Responding To New Tricks in the Notorious INF-Ammyy Phishing Scam

Event Viewer
Image via Wikipedia

Long story short – if you receive phone calls from people you don’t know, claiming to know your computer is broken and needs fixing, finish the call quickly. It’s a ‘phishing‘ scam.

Alternatively, if you have a few minutes spare, record yourself wasting their valuable time, as I did earlier today.

Having received a few phone calls from ‘the Windows Service Center’ recently, and after asking them politely not to call with their crazy story a few times before, I decided to see if I could be removed from their list by deliberately wasting their time. It took 20 minutes to find out their latest tricks, and have them hang up on me for a change.

These calls are full of technical nonsense-speak, and designed to allow the trickster to gain control of your computer for, at best, an excuse to bill you for unneeded service charges, and at worst, access to private information like banking details or enlisting your computer in a botnet.

In today’s call, I followed a few of their more harmless instructions. I was expecting this to be a version of the ‘Event Viewer Scam’ which is well-known online. This one is a little different – I’m calling it an ‘INF-Ammyy’ version because of the specific techniques they used. You can replay the full call below.

This version follows the usual structure of the scam:

  • The caller attempts to convince you that your computer is suffering some sort of malady
  • The caller walks you through unfamiliar parts of your computer system and observes that what you are seeing “with your own eyes” is indeed as terrible as they predicted, if not worse!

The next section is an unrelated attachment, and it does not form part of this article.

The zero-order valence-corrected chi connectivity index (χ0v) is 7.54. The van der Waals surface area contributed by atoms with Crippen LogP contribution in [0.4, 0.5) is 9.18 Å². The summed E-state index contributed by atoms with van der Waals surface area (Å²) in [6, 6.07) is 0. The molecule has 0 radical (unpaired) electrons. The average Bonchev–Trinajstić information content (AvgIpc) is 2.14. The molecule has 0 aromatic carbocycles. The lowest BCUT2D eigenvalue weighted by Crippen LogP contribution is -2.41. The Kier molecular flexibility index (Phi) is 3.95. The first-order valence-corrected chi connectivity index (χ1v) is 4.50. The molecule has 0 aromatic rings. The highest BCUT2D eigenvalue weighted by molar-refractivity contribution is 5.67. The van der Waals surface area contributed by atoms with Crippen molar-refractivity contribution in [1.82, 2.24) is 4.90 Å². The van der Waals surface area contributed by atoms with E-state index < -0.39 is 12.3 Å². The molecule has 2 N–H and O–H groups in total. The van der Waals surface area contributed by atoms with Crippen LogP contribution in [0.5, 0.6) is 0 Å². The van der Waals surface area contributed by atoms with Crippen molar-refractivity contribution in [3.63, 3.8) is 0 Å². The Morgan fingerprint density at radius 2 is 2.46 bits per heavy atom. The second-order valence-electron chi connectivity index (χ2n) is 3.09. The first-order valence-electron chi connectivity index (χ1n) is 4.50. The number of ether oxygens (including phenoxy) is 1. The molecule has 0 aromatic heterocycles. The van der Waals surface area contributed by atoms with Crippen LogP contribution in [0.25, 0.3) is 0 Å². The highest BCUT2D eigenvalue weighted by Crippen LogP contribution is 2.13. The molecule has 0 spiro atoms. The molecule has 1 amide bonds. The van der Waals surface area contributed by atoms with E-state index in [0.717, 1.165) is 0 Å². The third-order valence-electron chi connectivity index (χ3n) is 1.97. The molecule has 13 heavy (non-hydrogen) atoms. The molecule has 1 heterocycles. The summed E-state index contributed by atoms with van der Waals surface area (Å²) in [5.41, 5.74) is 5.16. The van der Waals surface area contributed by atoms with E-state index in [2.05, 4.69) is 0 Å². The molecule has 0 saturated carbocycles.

• The caller asks you to run software on your system to allow a technician to connect and fix the files
  • In some cases, credit card is information is sought to allow a service charge to be billed

The new aspects of this scam:

  • The caller shows you around the contents of the ‘inf’ folder. Not as interesting as the event viewer, but there are still a lot of scary looking files in there – if you didn’t know that this is a standard Windows folder.
  • The caller attempts to connect you to the ‘’ remote access service. I don’t know if this site is connected to the scammer organisation; it’s probably not. (earlier versions of the scam used the ‘’ domain.)
  • The caller now offers some contact details so you can verify who they are. Feel free to check yourself:
  • Phone Number – (03) 9016 8698
  • Physical Address – 76 Albert Road, South Yarra

More comments about the call inline.

I’m not normally this mean to telemarketers, who are usually genuine people offering a genuine service. In this case, I’m angry with callers who use simple technical tricks to try to fool people into handing over the keys to their computers. I’m offended they tried, and worried they’re succeeding with other less-computer-savvy people. I don’t think it’s likely that these people believe they are offering a real service that actually helps, otherwise they would do some basic technical training which would expose their script as a simple sham.

Anyway – in Part One, the caller walks me through my file system and attempts to connect to my computer. (Warning – I do install software on their say-so, but only with the system on high alert; I don’t recommend taking this risk unless you know the full impact of what you are doing.) Favourite part – where the technician attempts to show me ‘INF – Internet Notorious Files’.

in Part Two, the caller tries to establish more credibility. And fails.

Have you received any of these calls before? Interested in your comments; especially if there are other versions out there.

UPDATE: Jun 13

Followup time – as has been pointed out by a few folk – the contact details I was supplied are bogus: the physical address doesn’t exist (the only Albert Road is in South Melbourne, with a BP Service Station where 76 should be) and the phone number is answered by a foreign-accented person with no knowledge of the service that was touted yesterday. I hope they call back so I can note those details correctly next time.